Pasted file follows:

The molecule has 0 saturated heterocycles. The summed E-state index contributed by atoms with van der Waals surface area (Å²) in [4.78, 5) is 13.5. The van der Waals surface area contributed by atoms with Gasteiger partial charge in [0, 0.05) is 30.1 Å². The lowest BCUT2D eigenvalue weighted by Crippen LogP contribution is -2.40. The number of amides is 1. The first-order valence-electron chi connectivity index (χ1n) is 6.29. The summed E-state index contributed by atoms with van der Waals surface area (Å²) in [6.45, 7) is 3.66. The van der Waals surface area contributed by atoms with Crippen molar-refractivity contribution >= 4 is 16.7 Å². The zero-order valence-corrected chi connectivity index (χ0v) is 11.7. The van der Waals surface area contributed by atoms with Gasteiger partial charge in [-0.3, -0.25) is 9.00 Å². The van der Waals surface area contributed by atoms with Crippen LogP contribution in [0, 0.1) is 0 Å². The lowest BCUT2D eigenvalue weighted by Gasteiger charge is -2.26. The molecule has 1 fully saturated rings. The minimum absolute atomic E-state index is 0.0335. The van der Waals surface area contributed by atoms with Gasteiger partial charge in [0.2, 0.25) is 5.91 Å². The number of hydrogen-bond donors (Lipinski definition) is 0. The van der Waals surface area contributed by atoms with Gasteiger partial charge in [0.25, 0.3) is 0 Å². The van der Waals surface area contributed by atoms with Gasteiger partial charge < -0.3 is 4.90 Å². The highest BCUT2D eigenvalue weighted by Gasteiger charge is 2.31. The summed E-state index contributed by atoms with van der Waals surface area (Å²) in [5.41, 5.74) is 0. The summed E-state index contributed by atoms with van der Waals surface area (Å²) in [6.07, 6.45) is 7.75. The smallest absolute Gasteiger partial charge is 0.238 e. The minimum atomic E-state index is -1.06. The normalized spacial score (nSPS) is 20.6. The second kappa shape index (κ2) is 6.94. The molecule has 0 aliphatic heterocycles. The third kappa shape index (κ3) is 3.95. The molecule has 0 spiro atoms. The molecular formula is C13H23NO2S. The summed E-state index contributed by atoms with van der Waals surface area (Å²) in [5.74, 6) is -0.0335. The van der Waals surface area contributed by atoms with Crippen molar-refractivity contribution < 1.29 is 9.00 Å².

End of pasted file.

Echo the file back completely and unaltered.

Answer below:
The molecule has 0 saturated heterocycles. The summed E-state index contributed by atoms with van der Waals surface area (Å²) in [4.78, 5) is 13.5. The van der Waals surface area contributed by atoms with Gasteiger partial charge in [0, 0.05) is 30.1 Å². The lowest BCUT2D eigenvalue weighted by Crippen LogP contribution is -2.40. The number of amides is 1. The first-order valence-electron chi connectivity index (χ1n) is 6.29. The summed E-state index contributed by atoms with van der Waals surface area (Å²) in [6.45, 7) is 3.66. The van der Waals surface area contributed by atoms with Crippen molar-refractivity contribution >= 4 is 16.7 Å². The zero-order valence-corrected chi connectivity index (χ0v) is 11.7. The van der Waals surface area contributed by atoms with Gasteiger partial charge in [-0.3, -0.25) is 9.00 Å². The van der Waals surface area contributed by atoms with Crippen LogP contribution in [0, 0.1) is 0 Å². The lowest BCUT2D eigenvalue weighted by Gasteiger charge is -2.26. The molecule has 1 fully saturated rings. The minimum absolute atomic E-state index is 0.0335. The van der Waals surface area contributed by atoms with Gasteiger partial charge in [0.2, 0.25) is 5.91 Å². The number of hydrogen-bond donors (Lipinski definition) is 0. The van der Waals surface area contributed by atoms with Gasteiger partial charge in [0.25, 0.3) is 0 Å². The van der Waals surface area contributed by atoms with Gasteiger partial charge < -0.3 is 4.90 Å². The highest BCUT2D eigenvalue weighted by Gasteiger charge is 2.31. The summed E-state index contributed by atoms with van der Waals surface area (Å²) in [5.41, 5.74) is 0. The summed E-state index contributed by atoms with van der Waals surface area (Å²) in [6.07, 6.45) is 7.75. The smallest absolute Gasteiger partial charge is 0.238 e. The minimum atomic E-state index is -1.06. The normalized spacial score (nSPS) is 20.6. The second kappa shape index (κ2) is 6.94. The molecule has 0 aliphatic heterocycles. The third kappa shape index (κ3) is 3.95. The molecule has 0 spiro atoms. The molecular formula is C13H23NO2S. The summed E-state index contributed by atoms with van der Waals surface area (Å²) in [5.74, 6) is -0.0335. The van der Waals surface area contributed by atoms with Crippen molar-refractivity contribution < 1.29 is 9.00 Å².